Veterans Roundup: Number of Troops in Iraq Ticks Up, the ‘God Shot’ “Cure” for PTSD, WASPs Closer to Arlington, Hagel Makes News at HillVets, and More

Posted by Fred Wellman

The U.S. Military Has a lot More People in Iraq than It Has Been Saying
Missy Ryan (@missy_ryan), The Washington Post
The renewed war in Iraq and ensuing U.S. casualties are making headlines after a Marine staff sergeant was killed, the second combat casualty since the U.S. revived efforts overseas. Officials privately say the United States has approximately 5,000 troops serving in Iraq, a number much higher than the current cap of 3,870. The troops include Marines serving at a satellite base in northern Iraq and officials working on “military sales and other defense cooperation matters.” –MC
Bottom line: For us, when it comes to numbers of U.S. troops in combat, whether it’s increasing or decreasing, the most important issue is how well prepared are DoD and VA to ensure those troops and their families have a full spectrum of resources available to them. (Obligatory: and we shouldn’t forget the DoD and State civilians, as well as contractors, also deployed to Iraq and environs.) While the government has an inherent responsibility to these men and women, our community has an implicit responsibility to advocate for and hold the government accountable to provide the resources promised. To do that requires the support of the American people which sometimes means educating them about the continued sacrifices of our military and the needs of our veterans (or correcting politicians’ misstated facts about veterans and VA.) I would also argue that we have a responsibility to ensure that those making decisions to send troops into harm’s way present coherent strategies that demonstrate how our military’s deployment will effect a desired change in foreign policy. –LJ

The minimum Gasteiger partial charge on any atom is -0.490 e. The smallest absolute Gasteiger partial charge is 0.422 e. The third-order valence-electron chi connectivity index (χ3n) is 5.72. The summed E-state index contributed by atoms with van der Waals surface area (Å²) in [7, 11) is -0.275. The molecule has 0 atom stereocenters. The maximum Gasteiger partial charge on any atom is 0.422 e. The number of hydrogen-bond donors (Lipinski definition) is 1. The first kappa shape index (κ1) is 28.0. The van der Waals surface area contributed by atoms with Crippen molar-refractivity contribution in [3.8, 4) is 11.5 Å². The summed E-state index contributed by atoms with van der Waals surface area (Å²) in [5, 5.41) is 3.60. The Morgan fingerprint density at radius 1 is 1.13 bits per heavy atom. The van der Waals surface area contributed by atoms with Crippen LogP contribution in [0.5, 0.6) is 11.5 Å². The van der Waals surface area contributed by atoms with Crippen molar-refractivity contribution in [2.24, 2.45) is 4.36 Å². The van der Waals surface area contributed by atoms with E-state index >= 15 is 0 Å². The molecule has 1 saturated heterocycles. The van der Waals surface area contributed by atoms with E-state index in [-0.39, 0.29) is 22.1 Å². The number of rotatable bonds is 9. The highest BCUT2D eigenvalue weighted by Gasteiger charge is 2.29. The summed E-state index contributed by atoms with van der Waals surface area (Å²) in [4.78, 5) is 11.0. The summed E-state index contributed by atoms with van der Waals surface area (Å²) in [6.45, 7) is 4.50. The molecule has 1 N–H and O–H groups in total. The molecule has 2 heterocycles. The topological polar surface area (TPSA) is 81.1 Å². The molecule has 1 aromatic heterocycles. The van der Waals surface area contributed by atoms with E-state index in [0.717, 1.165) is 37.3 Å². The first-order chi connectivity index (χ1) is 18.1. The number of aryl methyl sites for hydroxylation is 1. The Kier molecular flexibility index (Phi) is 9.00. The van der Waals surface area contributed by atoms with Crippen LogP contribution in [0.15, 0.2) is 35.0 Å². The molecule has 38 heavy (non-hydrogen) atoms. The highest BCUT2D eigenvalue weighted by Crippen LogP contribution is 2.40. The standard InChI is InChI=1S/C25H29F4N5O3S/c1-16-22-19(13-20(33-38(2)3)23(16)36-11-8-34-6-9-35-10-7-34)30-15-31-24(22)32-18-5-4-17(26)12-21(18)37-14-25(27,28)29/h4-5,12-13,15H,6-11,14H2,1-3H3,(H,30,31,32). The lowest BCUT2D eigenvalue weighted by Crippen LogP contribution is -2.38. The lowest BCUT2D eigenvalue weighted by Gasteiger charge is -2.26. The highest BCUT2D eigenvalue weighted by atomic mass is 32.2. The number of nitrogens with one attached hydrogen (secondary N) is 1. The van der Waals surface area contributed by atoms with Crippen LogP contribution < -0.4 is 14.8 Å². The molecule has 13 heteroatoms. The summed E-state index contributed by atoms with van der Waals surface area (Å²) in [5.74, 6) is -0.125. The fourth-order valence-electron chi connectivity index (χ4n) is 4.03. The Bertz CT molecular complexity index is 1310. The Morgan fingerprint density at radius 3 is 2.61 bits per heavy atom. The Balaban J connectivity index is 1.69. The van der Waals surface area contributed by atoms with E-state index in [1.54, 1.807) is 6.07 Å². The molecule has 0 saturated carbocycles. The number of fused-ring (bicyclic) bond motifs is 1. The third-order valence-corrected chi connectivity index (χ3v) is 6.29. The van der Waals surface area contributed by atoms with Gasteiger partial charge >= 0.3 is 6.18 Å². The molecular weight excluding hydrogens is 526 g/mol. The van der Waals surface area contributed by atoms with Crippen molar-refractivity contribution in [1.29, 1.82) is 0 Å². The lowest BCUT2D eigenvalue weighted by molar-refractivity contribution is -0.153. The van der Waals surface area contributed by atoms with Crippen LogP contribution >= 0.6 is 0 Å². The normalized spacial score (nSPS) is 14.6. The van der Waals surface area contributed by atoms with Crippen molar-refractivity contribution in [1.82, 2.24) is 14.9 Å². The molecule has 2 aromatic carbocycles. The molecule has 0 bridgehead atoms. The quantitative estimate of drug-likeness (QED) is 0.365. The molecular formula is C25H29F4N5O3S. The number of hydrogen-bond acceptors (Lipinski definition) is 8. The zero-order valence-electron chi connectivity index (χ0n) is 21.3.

Can A Single Injection Save Soldiers Suffering from PTSD?
Matt Farwell (@mattbfarwell), Playboy
As some veteran grapple with post-traumatic stress, many are turning to a variety of treatment techniques, including ones that haven’t been clinically proven. Matt Farwell, an Army veteran who served in Afghanistan, shares his story about struggles with PTSD and his choice to receive the stellate ganglion block. The injection to the stellate ganglion nerve cluster in the spinal column is controversial in the medical community, but anecdotal reports from veterans like Farwell say the shot is life changing. Other veterans are using marijuana as a treatment for PTSD, despite a lack of research into its effectiveness. –MC
Bottom line: I’ve known Matt Farwell for a big part of the years that he has struggled with his PTSD and the difference in him is noticeable and remarkable. He joins a growing group of veterans and others finding that the ‘God Shot’ is the solution to their struggles. Couple that with the fight to allow cannabis as a treatment and there is a chorus of support for more alternative treatments beyond therapy and opiates for PTSD. It’s time for real funding and support for alternative treatments to be studied and approved, not just for veterans but the hundreds of thousands of others who suffer from PTSD. –FPW [Ed. Note: Of course, it’s also important for DoD, VA, and others in the medical community to refine and implement better methods for delivering traditional treatments, as well. –LJ]

House Votes to Allow Arlington Interments for Female WWII Pilots
Leo Shane (@LeoShane), Military Times
Last Tuesday, the House passed legislation that would reverse an Army decision and thus allow women who served as pilots ferrying airplanes during WWII to be buried at Arlington National Cemetery. Nearly 1,100 Women Airforce Service Pilots, or WASPs, served from 1942 to 1944 and conducted training and support missions. It’s been a long fight for advocates on this issue, and the House vote is only the first step. –MC